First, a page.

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When buying a used cello, an individual should consider many of the same things that he or she would when buying a new cello. The person's budget, the size of the cello, how easily the instrument might be resold and an examination by a seasoned cellist are all things that should be considered when an individual is shopping for a cello. In addition to these basic principles, the consumer should check for cracks or any other broken pieces, as well as the material with which the cello was made and how it was assembled.
Experts recommend that before an individual does anything else when shopping for a cello, he or she should set a budget. The cost of a cello, even a used one, varies greatly in price, so it’s best for the consumer to determine what price he or she can comfortably afford. In addition to the cost of the cello, he or she might encounter other costs, such as the cost of the bow, carrying case, endpin rest or mute device. Any materials needed for proper cello maintenance should be included in the budget because these will help keep the cello in fine working order and ready for possible resale.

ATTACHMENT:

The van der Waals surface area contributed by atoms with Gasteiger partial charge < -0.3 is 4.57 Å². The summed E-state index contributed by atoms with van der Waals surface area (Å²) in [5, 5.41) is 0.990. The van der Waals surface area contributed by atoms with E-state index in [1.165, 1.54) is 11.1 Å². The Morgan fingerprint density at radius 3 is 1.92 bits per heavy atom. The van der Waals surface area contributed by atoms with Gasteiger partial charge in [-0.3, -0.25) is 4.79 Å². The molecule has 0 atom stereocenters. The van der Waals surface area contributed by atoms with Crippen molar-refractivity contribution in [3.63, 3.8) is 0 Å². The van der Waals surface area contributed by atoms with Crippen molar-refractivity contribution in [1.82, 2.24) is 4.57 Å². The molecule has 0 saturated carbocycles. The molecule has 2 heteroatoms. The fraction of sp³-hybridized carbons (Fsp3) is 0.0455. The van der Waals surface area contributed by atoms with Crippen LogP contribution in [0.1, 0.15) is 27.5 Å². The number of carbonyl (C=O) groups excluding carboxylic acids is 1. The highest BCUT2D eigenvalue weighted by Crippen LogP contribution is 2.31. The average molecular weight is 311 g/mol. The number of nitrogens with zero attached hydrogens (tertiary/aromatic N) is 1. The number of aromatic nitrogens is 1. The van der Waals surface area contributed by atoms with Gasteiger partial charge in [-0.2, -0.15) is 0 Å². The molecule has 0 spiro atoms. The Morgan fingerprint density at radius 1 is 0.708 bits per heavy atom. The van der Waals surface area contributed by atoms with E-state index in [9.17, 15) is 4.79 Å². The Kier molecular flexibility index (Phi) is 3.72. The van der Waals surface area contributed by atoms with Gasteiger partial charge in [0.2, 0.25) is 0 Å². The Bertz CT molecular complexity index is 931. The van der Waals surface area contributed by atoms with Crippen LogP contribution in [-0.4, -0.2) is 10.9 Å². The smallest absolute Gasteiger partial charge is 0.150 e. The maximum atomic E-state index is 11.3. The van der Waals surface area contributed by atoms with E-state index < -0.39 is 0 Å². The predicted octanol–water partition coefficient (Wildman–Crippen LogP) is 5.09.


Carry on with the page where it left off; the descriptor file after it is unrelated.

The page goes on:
The size of a cello is another factor that individuals should consider when purchasing a used cello. Cellos come in a variety of sizes, and given the cost of these instruments, it is best for individuals to purchase one that fits them well. Workers in many music stores should be able to assist consumers with purchasing the correct cello size.
Even if a consumer is purchasing a used cello, he or she might still consider resale when purchasing his or her cello. A used cello that continues to be taken care of might easily be resold if necessary. A used cello that already has a great deal of damage will likely be difficult to sell again later.
Another recommendation by musical instrument experts is for consumers to have experienced cello players examine a used cello before purchasing it. He or she likely has an eye and ear for what makes a good cello and might prevent an individual from purchasing an unsuitable instrument. An individual might have a music teacher or other expert accompany him or her to a music store to purchase a used cello, or he or she might ask the store to allow him or her to take the instrument home and have someone examine it there.